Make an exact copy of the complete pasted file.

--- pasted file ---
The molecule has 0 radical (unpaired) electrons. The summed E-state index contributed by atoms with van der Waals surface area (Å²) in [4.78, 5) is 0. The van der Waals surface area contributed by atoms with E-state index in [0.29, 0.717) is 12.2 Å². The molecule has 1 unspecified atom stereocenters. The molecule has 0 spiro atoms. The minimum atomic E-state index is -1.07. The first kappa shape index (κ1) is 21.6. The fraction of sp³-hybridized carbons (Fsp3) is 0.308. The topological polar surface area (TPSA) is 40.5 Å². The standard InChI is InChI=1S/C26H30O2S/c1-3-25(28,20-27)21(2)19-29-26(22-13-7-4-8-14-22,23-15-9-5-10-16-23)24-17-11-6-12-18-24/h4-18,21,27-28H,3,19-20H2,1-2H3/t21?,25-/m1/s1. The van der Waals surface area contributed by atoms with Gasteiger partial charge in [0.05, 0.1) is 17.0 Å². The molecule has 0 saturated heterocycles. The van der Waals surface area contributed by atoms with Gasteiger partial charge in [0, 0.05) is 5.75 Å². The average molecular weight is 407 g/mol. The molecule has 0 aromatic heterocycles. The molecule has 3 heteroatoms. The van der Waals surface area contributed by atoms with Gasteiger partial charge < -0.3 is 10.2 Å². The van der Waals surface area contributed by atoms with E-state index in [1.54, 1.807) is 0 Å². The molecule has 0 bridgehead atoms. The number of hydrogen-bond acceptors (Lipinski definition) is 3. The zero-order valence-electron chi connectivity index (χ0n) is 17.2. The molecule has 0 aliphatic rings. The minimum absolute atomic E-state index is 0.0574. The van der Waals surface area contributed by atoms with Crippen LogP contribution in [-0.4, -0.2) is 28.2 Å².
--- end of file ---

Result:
The molecule has 0 radical (unpaired) electrons. The summed E-state index contributed by atoms with van der Waals surface area (Å²) in [4.78, 5) is 0. The van der Waals surface area contributed by atoms with E-state index in [0.29, 0.717) is 12.2 Å². The molecule has 1 unspecified atom stereocenters. The molecule has 0 spiro atoms. The minimum atomic E-state index is -1.07. The first kappa shape index (κ1) is 21.6. The fraction of sp³-hybridized carbons (Fsp3) is 0.308. The topological polar surface area (TPSA) is 40.5 Å². The standard InChI is InChI=1S/C26H30O2S/c1-3-25(28,20-27)21(2)19-29-26(22-13-7-4-8-14-22,23-15-9-5-10-16-23)24-17-11-6-12-18-24/h4-18,21,27-28H,3,19-20H2,1-2H3/t21?,25-/m1/s1. The van der Waals surface area contributed by atoms with Gasteiger partial charge in [0.05, 0.1) is 17.0 Å². The molecule has 0 saturated heterocycles. The van der Waals surface area contributed by atoms with Gasteiger partial charge in [0, 0.05) is 5.75 Å². The average molecular weight is 407 g/mol. The molecule has 0 aromatic heterocycles. The molecule has 3 heteroatoms. The van der Waals surface area contributed by atoms with Gasteiger partial charge < -0.3 is 10.2 Å². The van der Waals surface area contributed by atoms with E-state index in [1.54, 1.807) is 0 Å². The molecule has 0 bridgehead atoms. The number of hydrogen-bond acceptors (Lipinski definition) is 3. The zero-order valence-electron chi connectivity index (χ0n) is 17.2. The molecule has 0 aliphatic rings. The minimum absolute atomic E-state index is 0.0574. The van der Waals surface area contributed by atoms with Crippen LogP contribution in [-0.4, -0.2) is 28.2 Å².